One of the biggest reasons to be optimistic about Binance Coin is its many use cases. Initially, it was developed as a utility token for discounted trading fees in 2017. But now, you can use it to make travel payments, financial services, and entertainment, among others.

The driving force behind any token is its usability and that’s why BNB will be the next crypto to explode.

Tether (USDT-USD)

A concept token for the Tether (USDT) cryptocurrency.Source: DIAMOND VISUALS / Shutterstock.com

Stablecoins are a new breed of crypto gaining prominence. They are a less volatile alternative to Bitcoin because they are linked to an asset like the U.S. dollar, as is the case with Tether. The cryptocurrency allows you to transact in traditional currencies and avoid the complexities of digital currencies.

Tether is designed to bridge fiat currencies and cryptocurrencies, allowing users to transfer other cryptocurrencies back to U.S. dollars in a less complex, faster manner. Tether has a 1-to-1 ratio with the U.S. dollar for valuation.

Consequently, the altcoin is less speculative than popular cryptocurrencies like Bitcoin and Ethereum. For crypto investors who want to avoid the wild swings that are part and parcel of this space, Tether should be right up your alley as the next crypto to explode.

Monero (XMR)

XMR logoSource: Wit Olszewski / Shutterstock.com

Monero is very popular these days because it has the ability to anonymize users. Ring signatures and stealth addresses help in accomplishing this task. Due to the technology at its disposal, the privacy-focused Monero cab hides the identities of the sender and the receiver.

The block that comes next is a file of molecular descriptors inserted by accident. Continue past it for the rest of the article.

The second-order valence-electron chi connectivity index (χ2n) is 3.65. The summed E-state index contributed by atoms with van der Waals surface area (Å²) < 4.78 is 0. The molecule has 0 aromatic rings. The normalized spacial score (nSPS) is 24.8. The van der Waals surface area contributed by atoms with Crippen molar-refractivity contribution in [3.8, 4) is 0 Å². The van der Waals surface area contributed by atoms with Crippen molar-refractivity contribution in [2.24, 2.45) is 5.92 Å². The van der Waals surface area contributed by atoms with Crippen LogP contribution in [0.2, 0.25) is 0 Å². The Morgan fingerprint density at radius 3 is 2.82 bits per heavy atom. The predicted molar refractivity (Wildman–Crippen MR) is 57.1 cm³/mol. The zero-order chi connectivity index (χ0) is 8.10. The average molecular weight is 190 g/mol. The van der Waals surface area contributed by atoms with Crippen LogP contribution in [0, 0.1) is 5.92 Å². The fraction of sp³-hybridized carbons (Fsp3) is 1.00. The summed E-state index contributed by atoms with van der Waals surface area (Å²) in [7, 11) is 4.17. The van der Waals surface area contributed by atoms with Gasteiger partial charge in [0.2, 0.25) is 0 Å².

The only problem some might have with Monero’s approach is that privacy isn’t really an option. It enforces anonymity at a fundamental level. That may rub certain people the wrong way.

But there are several people out there who love this feature and want to protect their identity online since this was one of the main initial benefits of blockchain technology — to remain completely anonymous.

Algorand (ALGO-USD)

Algorand logo in light blue against a simple dark-colored, futuristic-looking backgroundSource: shutterstock.com/Shizume

Algorand investors have enjoyed blockbuster returns following an announcement that El Salvador would establish blockchain infrastructure using Algorand.